Finally, we get to the sign of Jonah passage, where the scribes and Pharisees ask Jesus for a sign.  He replies that an (implying “this”) evil and adulterous generation will receive no sign, except the sign of Jonah.  Even still, this generation will not repent at the sign before them, which is greater than the sign of Jonah, and again the formula is present where men of Nineveh that received the sign of Jonah will rise up in the last days to bear witness against this generation because this generation has a sign greater than Jonah but refuse to repent.  This point is hammered home in the following “unclean spirit” parable, where this generation will be even worse off because they are like a person whom was rid of a demon, but became even worse because the demon returned with other demons and took up residence.

Then the narrative moves into the incident where Jesus identifies his true family as “…whoever does the will of my Father in heaven…” (12:50) This is followed by a series of parables, all of which seem to be stressing the importance of staying true to the kingdom of heaven among “weeds” (those who fall away) and adversity.  The reason Jesus speaks in parables is given in an answer of Jesus to his disciples, who ask him why he speaks in parables. His answer is essentially “so that the scriptures may be fulfilled”, specifically the prophet Isaiah. (13:10-17)

b) 12:38-42 in depth

There are several things we will look closely at:  1) The word “sign”, 2) the significance of “Jonah” as a sign, and 3) the differences between this account according to Matthew and the other accounts in Mark and Luke.  Although the majority of the focus will be on 3, the editorial changes, because the goal here is to determine what theological intent Matthew had in mind when he structured and edited this account, it will also be necessary to spend a good amount of time on 1 and 2, since, as will become clear, Matthew added quite a bit to this passage as it is found in Mark and Luke. This will therefore require us to try and ascertain what the sign of Jonah meant for him as well as for his audience.

1) Sign (shmeion)

The word “sign” (shmeion) appears in the Greek Old Testament 125 times, 85 times for the Hebrew original. It appears for the most part in the Pentateuch and in the prophets.  In 79 instances, the Hebrew word (aleph, vav, and tav, transliterated as ’oth) is translated into the Greek shmeion. In the other instances of use in the Greek OT, the word shmeion is used to interpret what is there in the Hebrew.[5] In our case, we are looking for anything that might help us determine what the sign of Jonah might have meant to the original audience, the people who heard or read it who shared the same frames of reference as the author.  Karl Regenstorf, in his lengthy and comprehensive study of the word in The Theological Dictionary of the New Testament,[6] begins his survey with its general Greek usage.  He concludes his survey of the early Greek usage of “sign” with the conclusion that there is no connection with the religious sphere, at least at the outset.  It acquires religious significance only when used in a religious context.  Even when it is in a religious context, the function of the word “sign” is natural, in the sense that a sign is something which discloses information and this is a function it serves for all knowledge.[7]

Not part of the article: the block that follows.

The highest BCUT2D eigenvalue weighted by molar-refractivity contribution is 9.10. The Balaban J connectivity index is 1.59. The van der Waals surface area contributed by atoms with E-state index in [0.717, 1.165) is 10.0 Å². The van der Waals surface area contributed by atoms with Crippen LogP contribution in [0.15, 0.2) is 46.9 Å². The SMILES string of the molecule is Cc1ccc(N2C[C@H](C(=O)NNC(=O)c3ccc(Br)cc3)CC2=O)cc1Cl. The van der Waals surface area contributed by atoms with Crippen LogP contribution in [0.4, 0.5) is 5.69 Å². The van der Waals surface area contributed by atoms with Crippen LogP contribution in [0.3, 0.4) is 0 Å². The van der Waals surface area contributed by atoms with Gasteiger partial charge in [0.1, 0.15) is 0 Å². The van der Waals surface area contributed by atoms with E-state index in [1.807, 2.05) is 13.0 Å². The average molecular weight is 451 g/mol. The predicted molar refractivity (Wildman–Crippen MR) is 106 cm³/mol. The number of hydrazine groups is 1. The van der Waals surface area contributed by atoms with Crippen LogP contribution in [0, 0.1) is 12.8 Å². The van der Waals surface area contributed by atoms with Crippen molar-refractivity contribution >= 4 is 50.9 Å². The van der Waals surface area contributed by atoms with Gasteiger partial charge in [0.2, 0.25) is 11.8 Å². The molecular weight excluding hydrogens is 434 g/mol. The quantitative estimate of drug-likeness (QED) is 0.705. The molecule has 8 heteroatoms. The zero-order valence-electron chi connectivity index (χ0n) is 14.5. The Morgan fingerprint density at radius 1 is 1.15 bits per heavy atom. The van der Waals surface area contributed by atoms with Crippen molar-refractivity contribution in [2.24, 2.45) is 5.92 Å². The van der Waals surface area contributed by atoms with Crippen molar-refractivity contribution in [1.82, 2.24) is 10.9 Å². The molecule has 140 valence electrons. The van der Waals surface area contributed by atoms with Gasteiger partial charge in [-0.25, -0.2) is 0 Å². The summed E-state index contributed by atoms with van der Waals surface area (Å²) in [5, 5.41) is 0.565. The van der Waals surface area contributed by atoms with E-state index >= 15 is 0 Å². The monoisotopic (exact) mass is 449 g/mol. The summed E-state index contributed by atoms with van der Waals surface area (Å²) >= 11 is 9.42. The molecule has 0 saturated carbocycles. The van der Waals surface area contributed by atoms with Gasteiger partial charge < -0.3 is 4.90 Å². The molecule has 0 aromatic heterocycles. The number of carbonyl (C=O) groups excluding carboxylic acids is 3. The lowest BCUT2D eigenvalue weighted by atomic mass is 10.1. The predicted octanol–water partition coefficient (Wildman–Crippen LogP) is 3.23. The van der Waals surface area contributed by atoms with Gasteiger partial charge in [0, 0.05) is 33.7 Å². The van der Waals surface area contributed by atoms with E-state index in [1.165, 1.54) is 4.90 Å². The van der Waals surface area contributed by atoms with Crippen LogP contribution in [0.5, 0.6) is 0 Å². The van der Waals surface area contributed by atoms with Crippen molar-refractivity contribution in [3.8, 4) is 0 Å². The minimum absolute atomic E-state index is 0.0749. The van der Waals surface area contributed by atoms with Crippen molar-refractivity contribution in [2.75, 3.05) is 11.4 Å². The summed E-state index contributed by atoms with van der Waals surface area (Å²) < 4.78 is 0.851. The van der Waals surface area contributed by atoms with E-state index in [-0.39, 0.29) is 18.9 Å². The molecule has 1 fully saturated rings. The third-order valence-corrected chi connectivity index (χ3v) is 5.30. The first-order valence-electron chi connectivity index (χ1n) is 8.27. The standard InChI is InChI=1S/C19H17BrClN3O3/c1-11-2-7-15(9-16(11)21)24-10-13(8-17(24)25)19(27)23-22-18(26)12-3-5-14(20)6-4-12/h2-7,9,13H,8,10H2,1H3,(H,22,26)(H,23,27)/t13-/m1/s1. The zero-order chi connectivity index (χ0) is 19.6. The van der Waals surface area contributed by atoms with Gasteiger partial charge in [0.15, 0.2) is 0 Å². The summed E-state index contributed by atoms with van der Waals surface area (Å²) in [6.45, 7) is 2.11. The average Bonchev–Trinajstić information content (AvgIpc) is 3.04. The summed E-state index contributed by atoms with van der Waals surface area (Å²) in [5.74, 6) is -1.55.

2) Sign of Jonah

There is much debate regarding what the “sign of Jonah” refers to.  In his entry on Jonah for the Theological Dictionary of the New Testament, Joachim Jeremias argues that “the sign of Jonah” refers to the miracle of his deliverance from the belly of the sea monster.[8] He states that,

Above all, it is highly unusual to describe the preaching of repentance as a (sign), since a sign consists, not in what men do, but in “the intervention of the power of God in the course of events.” (He cites Schl. Mt., 416 here) The sign of Jonah must refer to the miracle of the deliverance of Jonah from the belly of the great fish (Jon.2).